VETERAN SNP MP Pete Wishart has insisted his party needs to give people a reason to keep believing its mission as he described current independence referendum tactics as “a total mess”.

In a revealing interview with The Herald, he said the current approach to achieving a second poll is “confusing and contradictory” and will not encourage supporters who are tempted to stay at home in the General Election.

He insisted the party has “not sufficiently addressed the difficulties it’s having” with a sense of “fatigue” setting in around its agenda, adding it can no longer take for granted the support it has received since 2014.

The Perth and North Perthshire MP described the leadership contest earlier this year as “distinctly uncomfortable” with not one candidate setting out a “new vision” for the party.

Back in October, SNP members backed a strategy based on the party winning the majority of seats at the next General Election.

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The party agreed that if it wins a majority, the Scottish Government would be “empowered to begin immediate negotiations with the UK Government to give democratic effect to Scotland becoming an independent country”.

Also accepted was an amendment that demands for a transfer of powers to allow Scotland to legislate for a referendum if it wins the General Election on that basis.

Wishart set out at conference he believed the party should go down a de facto referendum route and make the trigger 50 +1% of the vote, but this was emphatically rejected.

In the interview he said: “We’ve decided on a policy at conference which I just don’t understand.

“It’s a total mess, it’s two contradictory things: if we get a majority of seats, we start independence negotiations, and almost concurrent we ask for more powers. It just doesn’t work.”

Backing a de facto plan, he added: “I can’t see a cleaner, more elegant way, having had a clear ‘no’ from unionist parties. There’s nothing left other than this.”

Wishart admitted that Westminster would still likely tell Scotland to “get stuffed” if the SNP won the hearts of more than half of the electorate, but said it would also mean the country had voted for independence.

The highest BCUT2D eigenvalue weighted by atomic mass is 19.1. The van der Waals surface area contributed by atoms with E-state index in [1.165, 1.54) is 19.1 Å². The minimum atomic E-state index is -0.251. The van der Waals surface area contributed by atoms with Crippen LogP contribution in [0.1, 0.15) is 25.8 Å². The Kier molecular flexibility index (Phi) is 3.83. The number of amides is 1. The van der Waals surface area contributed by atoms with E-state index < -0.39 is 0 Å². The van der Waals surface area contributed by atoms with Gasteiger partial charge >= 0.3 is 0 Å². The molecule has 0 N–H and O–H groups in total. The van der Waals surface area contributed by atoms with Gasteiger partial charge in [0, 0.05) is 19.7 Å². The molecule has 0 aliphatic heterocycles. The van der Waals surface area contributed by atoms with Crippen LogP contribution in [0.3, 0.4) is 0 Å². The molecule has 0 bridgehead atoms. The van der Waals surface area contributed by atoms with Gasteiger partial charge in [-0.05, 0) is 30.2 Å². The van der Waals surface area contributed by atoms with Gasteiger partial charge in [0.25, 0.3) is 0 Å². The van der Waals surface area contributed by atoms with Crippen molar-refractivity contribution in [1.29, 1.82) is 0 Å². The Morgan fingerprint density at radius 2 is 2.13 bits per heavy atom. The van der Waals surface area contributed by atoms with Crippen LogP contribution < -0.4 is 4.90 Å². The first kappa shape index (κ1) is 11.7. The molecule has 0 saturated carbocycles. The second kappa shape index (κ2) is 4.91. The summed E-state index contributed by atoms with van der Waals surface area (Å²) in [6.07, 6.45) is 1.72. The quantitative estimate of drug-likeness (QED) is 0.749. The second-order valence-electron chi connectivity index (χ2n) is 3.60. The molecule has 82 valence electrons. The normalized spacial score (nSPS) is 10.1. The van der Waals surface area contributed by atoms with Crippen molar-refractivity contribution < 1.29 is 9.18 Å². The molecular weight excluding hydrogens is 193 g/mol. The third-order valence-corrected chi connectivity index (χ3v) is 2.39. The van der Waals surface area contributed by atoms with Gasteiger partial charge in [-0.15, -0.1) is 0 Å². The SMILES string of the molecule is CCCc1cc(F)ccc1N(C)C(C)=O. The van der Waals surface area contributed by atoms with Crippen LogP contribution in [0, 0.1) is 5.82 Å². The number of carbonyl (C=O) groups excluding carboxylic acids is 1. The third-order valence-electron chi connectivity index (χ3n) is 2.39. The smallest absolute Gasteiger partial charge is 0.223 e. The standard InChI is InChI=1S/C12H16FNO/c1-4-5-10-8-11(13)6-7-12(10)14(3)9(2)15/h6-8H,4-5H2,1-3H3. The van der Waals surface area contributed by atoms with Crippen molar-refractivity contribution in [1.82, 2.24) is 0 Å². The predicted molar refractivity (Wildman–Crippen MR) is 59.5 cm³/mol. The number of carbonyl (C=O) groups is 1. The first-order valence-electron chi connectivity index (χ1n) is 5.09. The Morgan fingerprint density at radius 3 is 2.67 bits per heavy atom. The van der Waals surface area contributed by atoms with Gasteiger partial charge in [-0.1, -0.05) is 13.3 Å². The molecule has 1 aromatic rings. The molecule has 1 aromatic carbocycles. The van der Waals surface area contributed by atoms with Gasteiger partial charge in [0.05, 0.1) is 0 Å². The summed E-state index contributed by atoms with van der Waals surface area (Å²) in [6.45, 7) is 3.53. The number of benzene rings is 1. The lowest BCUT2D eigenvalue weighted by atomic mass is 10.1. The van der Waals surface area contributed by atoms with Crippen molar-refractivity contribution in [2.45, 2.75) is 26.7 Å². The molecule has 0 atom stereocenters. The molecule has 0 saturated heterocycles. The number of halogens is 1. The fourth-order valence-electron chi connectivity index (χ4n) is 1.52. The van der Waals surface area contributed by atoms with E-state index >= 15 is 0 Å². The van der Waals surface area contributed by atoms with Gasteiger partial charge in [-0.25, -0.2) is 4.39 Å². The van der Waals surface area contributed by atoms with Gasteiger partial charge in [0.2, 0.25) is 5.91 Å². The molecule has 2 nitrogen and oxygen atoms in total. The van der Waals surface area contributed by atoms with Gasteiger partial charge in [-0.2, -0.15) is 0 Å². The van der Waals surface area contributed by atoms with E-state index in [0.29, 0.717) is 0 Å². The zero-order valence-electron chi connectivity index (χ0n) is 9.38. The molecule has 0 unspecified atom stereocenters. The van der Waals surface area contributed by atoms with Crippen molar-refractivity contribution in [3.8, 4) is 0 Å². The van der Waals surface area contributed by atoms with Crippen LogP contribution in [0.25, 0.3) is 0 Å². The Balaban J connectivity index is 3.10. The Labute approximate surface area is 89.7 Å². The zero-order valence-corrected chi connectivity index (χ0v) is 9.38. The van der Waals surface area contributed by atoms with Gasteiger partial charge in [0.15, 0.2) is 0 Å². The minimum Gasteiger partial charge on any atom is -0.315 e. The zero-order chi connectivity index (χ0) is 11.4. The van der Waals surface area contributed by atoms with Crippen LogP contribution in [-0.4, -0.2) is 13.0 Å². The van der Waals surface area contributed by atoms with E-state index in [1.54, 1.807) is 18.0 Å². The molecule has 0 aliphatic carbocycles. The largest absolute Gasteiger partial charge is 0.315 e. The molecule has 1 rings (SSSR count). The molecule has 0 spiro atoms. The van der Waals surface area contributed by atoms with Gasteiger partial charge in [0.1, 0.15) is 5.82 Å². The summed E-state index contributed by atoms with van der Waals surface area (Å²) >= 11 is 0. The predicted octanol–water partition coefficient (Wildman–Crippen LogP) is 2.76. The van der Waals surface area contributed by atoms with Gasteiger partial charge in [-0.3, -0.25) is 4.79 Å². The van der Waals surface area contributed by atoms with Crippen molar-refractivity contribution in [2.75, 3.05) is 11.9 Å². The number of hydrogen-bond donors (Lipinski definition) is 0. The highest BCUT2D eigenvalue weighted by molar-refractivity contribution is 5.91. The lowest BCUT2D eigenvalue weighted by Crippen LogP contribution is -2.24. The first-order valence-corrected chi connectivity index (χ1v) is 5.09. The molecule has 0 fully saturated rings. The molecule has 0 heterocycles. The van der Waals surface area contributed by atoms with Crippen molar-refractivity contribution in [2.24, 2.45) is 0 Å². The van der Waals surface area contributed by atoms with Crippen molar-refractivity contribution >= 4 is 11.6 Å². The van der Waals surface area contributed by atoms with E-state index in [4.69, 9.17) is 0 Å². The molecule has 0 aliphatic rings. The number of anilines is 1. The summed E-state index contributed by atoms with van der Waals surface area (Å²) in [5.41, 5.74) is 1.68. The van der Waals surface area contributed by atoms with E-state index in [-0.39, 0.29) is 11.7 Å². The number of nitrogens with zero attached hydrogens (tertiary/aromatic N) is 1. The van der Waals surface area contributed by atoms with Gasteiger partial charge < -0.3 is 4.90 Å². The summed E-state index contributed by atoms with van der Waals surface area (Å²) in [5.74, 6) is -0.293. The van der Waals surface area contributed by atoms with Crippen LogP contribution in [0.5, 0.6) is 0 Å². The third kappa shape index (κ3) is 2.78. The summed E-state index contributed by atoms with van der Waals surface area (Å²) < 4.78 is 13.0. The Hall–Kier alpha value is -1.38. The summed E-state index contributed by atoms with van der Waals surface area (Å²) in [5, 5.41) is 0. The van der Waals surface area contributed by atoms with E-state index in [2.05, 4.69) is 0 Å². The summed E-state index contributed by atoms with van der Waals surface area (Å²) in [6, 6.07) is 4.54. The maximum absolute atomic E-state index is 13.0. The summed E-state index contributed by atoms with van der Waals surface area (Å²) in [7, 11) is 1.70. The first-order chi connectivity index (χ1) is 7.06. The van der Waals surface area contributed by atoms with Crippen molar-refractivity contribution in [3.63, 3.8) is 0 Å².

The National: Pete Wishart

“That changes everything. We could start to act like an independent nation, push beyond the Scottish Parliament’s powers as we had the backing of the majority of the Scottish people,” he went on.

“We’ve got to give people a reason to believe in us, a sense that if they’re voting SNP it’s aligned with their values. We’ve got a lot of soul-searching ahead of the 2026 [Holyrood] election: what we’re about, how we govern, the things we consider priorities … we can’t take for granted anymore that support is just always going to be there because we’ve seen in opinion polls in the past year people are looking at other alternatives.”

Given that after the next UK election the SNP “might be in a worse position than we’re currently in with the number of MPs”, Wishart added “nobody seriously believes” independence negotiations would begin.

The SNP has been getting “bogged down” in a number of issues such as the overbudget and heavily-delayed ferries at Ferguson Marine, Wishart said, and more recently the issue of Health Secretary Michael Matheson’s near-£11,000 iPad data bill that he racked up while on holiday in Morocco earlier this year.

“We seem singularly unable to deal with these constructively, put them behind us and move on. We’ve got to get better than that,” he said.

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Elsewhere in the interview, Wishart was asked how he felt about the SNP leadership contest between First Minister Humza Yousaf, ex-finance secretary Kate Forbes and the now Alba MSP Ash Regan.

He said he didn’t feel any candidates gave “a new vision” or convinced him they would refresh the agenda.

“We’re not giving the right type of democratic environment for ideas and new people to emerge and say something different,” he added.

“We really handled it so badly. We got to a stage where we just didn’t get the best out of people that were available to come forward and stand.

“I hope we never do that again. It was a distinctly uncomfortable moment for us.”

Detailing how an appeal went out to senior members to take on the leadership of the party “almost like a caretaker role”, he said he would’ve wanted someone to be “nurtured” to redefine the party’s objectives.

“You were looking at a series of people who’d said that they were interested, and thinking ‘surely we’ve got more than this’,” Wishart added, who in the end voted for Yousaf.

Reflecting on Yousaf’s strong stance on the situation in Gaza, Wishart said: “I’m genuinely surprised just how well Humza has navigated his way through. He comes across as a leader with great empathy.”

However, he believes the public have still not made their minds up about Yousaf and wishes he had dealt with the Matherson iPad scandal more constructively.

“We didn’t deal with it, we let it go on and on. I’m not necessarily saying Michael should have been sacked but this could have been managed a lot better,” he said.